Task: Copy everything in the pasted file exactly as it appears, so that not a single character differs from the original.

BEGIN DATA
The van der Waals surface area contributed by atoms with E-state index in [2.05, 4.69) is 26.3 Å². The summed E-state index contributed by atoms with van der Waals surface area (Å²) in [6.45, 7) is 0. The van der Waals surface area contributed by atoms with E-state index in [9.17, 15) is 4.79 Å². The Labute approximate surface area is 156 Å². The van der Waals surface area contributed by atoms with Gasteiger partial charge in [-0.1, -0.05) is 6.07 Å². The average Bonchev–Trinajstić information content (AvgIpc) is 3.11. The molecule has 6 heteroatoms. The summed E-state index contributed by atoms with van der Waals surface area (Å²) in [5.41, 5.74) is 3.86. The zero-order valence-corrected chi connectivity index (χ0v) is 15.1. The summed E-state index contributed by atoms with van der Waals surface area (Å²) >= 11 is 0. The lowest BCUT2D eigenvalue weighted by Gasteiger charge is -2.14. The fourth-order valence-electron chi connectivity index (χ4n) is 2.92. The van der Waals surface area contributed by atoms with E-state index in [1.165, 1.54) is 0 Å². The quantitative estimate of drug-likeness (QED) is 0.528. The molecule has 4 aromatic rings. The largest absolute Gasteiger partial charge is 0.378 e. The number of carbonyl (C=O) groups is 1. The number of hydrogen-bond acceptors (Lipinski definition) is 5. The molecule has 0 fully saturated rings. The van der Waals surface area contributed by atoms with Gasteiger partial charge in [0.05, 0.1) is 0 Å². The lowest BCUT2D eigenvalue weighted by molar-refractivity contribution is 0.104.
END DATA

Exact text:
The van der Waals surface area contributed by atoms with E-state index in [2.05, 4.69) is 26.3 Å². The summed E-state index contributed by atoms with van der Waals surface area (Å²) in [6.45, 7) is 0. The van der Waals surface area contributed by atoms with E-state index in [9.17, 15) is 4.79 Å². The Labute approximate surface area is 156 Å². The van der Waals surface area contributed by atoms with Gasteiger partial charge in [-0.1, -0.05) is 6.07 Å². The average Bonchev–Trinajstić information content (AvgIpc) is 3.11. The molecule has 6 heteroatoms. The summed E-state index contributed by atoms with van der Waals surface area (Å²) in [5.41, 5.74) is 3.86. The zero-order valence-corrected chi connectivity index (χ0v) is 15.1. The summed E-state index contributed by atoms with van der Waals surface area (Å²) >= 11 is 0. The lowest BCUT2D eigenvalue weighted by Gasteiger charge is -2.14. The fourth-order valence-electron chi connectivity index (χ4n) is 2.92. The van der Waals surface area contributed by atoms with E-state index in [1.165, 1.54) is 0 Å². The quantitative estimate of drug-likeness (QED) is 0.528. The molecule has 4 aromatic rings. The largest absolute Gasteiger partial charge is 0.378 e. The number of carbonyl (C=O) groups is 1. The number of hydrogen-bond acceptors (Lipinski definition) is 5. The molecule has 0 fully saturated rings. The van der Waals surface area contributed by atoms with Gasteiger partial charge in [0.05, 0.1) is 0 Å². The lowest BCUT2D eigenvalue weighted by molar-refractivity contribution is 0.104.